It is hard to imagine such an expensive system being used to bridge the gap in parking provision in Northwood, it could be abandoned due to its cost.  Your own sectional drawings do not actually show these stackers or the room to accommodate them; the drawings show regular parking bays. If this system is not used, it would incur an overall loss of 24 spaces.
Parking provision for houses and flats has been increased in the current scheme following consultation with Hillingdon so the scheme is likely to maintain provision of 50 car parking spaces for the new flats to achieve planning consent. Room for additional parking bays within the underground car park seems limited so the commuter & retail car parking might have to be reduced to maintain the residential parking. Commuter/ retail parking provision could reduce substantially from current and original Vision 2 which promised to retain the 189 commuter/ retail car parking spaces, to 156 spaces. With the retail provision doubled and parking reduced, this overspill would inevitably spread to nearby residential streets.
Kindly provide an explanation as to whether parking stackers are indeed to be provided and have been costed into the scheme, and what provisions would be offered if their use was not feasible due to cost or other factors.

6. New Housing

The Mayor has recently published, i.e. adopted the Future Alterations to London Plan 2011. This has increased the amount of homes that each council have to deliver in a year. For Hillingdon, this increased from 425 to 559 each year. Hillingdon published their report in March 2015 where they explain that for compliance they would need to supply 1,810 new homes, however they have identified a healthy supply of specific deliverables sites that have the capacity to deliver 2,781 net additional dwellings over the next five years, thus meeting and exceeding the target requirement of Para 47 of National Planning Policy Framework. Northwood’s TfL owned site is not listed as one of these deliverable sites. So any housing provided on this site will be surplus rather than essential to the targets of Hillingdon Council.
We do not believe therefore that the proposed residential development is catering for the shortage of family homes. Rather, the proposed scheme could probably add to the market of buy-to-let/ investment homes for commuters investing in season passes to reach their offices in central London. 93 flats are being created with only 50 car spaces shared between them. Where is the evidence showing that the need in this area is for intermediate homes?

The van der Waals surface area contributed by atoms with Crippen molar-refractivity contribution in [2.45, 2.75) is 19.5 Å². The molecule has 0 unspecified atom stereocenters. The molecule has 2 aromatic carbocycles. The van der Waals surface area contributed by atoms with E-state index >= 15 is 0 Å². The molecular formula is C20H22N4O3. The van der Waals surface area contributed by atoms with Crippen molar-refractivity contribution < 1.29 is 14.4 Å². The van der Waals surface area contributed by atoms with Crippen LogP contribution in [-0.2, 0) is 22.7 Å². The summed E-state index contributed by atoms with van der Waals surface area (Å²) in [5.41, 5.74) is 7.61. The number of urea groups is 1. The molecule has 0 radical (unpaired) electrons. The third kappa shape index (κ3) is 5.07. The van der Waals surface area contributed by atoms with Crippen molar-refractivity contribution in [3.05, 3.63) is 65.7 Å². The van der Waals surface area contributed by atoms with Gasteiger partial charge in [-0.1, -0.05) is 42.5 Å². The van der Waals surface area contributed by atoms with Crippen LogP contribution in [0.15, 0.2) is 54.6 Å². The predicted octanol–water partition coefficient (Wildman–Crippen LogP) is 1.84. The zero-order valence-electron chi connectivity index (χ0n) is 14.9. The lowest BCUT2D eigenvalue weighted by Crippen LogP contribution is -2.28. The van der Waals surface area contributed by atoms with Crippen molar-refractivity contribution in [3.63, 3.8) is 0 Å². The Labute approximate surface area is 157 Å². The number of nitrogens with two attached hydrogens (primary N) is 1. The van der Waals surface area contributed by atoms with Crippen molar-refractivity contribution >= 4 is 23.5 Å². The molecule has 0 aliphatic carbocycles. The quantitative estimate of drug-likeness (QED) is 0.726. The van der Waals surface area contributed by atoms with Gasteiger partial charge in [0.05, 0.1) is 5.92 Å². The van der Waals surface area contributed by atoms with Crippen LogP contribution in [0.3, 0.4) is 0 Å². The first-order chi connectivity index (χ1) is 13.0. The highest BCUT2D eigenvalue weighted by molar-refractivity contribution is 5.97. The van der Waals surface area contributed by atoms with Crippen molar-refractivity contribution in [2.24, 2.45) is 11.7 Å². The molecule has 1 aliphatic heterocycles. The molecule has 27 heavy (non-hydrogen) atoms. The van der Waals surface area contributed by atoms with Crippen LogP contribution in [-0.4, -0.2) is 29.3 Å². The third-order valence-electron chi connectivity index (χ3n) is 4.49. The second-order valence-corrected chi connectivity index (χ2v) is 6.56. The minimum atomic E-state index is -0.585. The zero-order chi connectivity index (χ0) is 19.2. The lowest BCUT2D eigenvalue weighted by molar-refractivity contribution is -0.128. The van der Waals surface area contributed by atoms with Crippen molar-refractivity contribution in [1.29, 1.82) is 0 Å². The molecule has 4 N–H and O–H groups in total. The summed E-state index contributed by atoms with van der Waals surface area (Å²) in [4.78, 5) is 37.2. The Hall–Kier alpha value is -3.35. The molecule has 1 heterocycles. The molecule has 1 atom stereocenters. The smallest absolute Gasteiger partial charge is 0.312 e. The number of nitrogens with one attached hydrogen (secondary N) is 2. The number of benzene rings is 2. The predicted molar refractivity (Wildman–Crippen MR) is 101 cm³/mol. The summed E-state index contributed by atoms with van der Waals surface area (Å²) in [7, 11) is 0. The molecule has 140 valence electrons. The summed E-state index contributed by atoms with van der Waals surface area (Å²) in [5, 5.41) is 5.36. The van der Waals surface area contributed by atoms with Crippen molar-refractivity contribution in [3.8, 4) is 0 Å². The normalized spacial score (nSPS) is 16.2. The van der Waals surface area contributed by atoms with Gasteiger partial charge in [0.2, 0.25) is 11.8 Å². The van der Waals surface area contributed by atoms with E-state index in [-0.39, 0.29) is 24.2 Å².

Further, affordable housing provision is not clarified but it was indicated that this may be placed over the old Blockbuster building and on top of the building next to Waitrose. Placed in the most disadvantaged spots, these homes will suffer most from light, noise and environmental pollution. Is this fair?

7. Existing businesses and the mix of retail offer

Vision 2 showed small retail units as per residents wishes. Businesses established over a long period in an area become community assets that people come to rely on for their needs so local residents are naturally concerned for existing businesses and livelihoods and asked for these to be preserved and in the past TfL have promised to do this. At the summer exhibition we were asked for the mix of new and existing shops we would like to see and this was summarised in the comments following the exhibition. 
Inspite of this consultation, the scheme that will be submitted for planning has no space earmarked for the shops r​esidents​ said they ​would like to retain​, and many residents did ask for small independent shops. We feel this is a departure from the narrative set out in Vision 2 and consultation thereafter. Retail units could be let as per TfL’s choice, at competitive market price and not necessarily respecting the resident’s views. 
Even though we hope TfL will be helping to rehouse existing businesses in the new development, these businesses will probably have to compete with bids from all other chains and could be priced out and suffer a loss to their livelihoods. The current plans are representative of this.